In the last decade the National Marine Fisheries Service (NMFS) has issued an unprecedented number of endangered and threatened salmonid listings(1) under the Endangered Species Act (ESA).(2) These listings affect virtually every major watershed in the Pacific Northwest(3) and are reminders that these water bodies and the species they support are in peril.(4) Such results should come as no surprise, given that over 870 water bodies in the State of Oregon alone fail to meet water quality standards(5) under the Clean Water Act (CWA).(6) While degraded water quality is one of many factors leading to the decline and extinction of salmonid populations,(7) ESA listings expose the failure of the Clean Water Act to achieve its congressionally mandated goal of fishable waters.(8)
ESA listings also raise important liability issues for state agencies administering Clean Water Act programs like the National Pollutant Discharge Elimination System (NPDES) permit program,(9) as well as private actors who must comply with the CWA and the ESA.(10) State agencies responsible for CWA programs face an unusual predicament: they must comply with minimum federal CWA requirements, but their actions are not federal activities triggering ESA consultations.(11) This uneasy duality arises because the Clean Water Act authorizes states to assume responsibility under state laws for water pollution control programs in lieu of programs admirestered by the federal government.(12) One potential result of the CWA's peculiar cooperative federalism structure is that state authorities may issue to private permittees NPDES permits that comply with the CWA but not with the ESA. This anomaly leaves private actors uneasy and uncertain about the duties and liabilities the ESA places on them and their state-issued permits.(13) As more aquatic species are listed under the ESA,(14) it is crucial for federal and state agencies to understand how the ESA and the CWA can complement one another to protect aquatic species and their habitat.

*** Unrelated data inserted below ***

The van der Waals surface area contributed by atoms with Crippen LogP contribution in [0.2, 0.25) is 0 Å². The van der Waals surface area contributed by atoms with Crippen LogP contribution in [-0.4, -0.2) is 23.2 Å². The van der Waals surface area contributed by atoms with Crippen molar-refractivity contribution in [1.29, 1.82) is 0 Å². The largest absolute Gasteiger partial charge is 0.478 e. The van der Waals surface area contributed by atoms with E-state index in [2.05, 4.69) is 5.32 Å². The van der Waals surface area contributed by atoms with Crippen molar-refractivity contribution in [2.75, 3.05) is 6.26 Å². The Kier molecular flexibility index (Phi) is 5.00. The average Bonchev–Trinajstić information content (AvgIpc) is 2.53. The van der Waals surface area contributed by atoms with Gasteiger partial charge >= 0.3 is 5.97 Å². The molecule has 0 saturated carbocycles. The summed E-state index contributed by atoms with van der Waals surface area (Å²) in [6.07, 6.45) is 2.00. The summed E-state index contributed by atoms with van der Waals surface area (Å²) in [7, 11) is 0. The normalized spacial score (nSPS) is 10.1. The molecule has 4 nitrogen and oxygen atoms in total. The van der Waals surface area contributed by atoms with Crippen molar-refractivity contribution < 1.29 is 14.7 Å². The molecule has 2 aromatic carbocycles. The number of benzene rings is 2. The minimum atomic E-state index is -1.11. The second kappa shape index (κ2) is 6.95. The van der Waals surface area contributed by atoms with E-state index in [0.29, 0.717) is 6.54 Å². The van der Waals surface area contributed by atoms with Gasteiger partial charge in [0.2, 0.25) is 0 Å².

In an effort to provide stronger protection for listed species and to create "greater regulatory predictability for States, Tribes, and the public,"(15) the Environmental Protection Agency (EPA), the Fish and Wildlife Service (FWS), and NMFS developed coordination procedures in several draft Memoranda of Agreements (MOAs) for approving and reviewing state permit and water quality standards programs.(16) Most notably, the draft MOA procedures rely on water quality standards as the vehicle to protect endangered species. To ensure that water quality standards are protective of listed species, the latest draft MOA calls for ESA consultations when EPA triennially reviews state water quality standards.(17) Without a similar federal action triggering mechanism in state permit programs, the draft MOA instead proposes to establish a federal fish and wildlife review of state-issued permits, which must also comply with water quality standards protective of endangered species.(18) While EPA's efforts to take affirmative steps to integrate the complementary goals of the CWA and the ESA are commendable and potentially signal important change, the true measure of success will turn on the actual protection provided by water quality standards to endangered and threatened species.
This Comment evaluates whether EPA's proposed approach to species protection under state-administered Clean Water Act programs is an effective one. As the agency institutes these new procedures in state CWA programs, will ESA consultations ensure that water quality standards--the baseline for state-issued permits--afford endangered and threatened species the level of protection mandated under the ESA? Moreover, will state and federal agencies embrace these material changes to improve water quality in order to meet the needs of endangered species? Part II of this Comment provides the statutory background of the CWA and ESA, …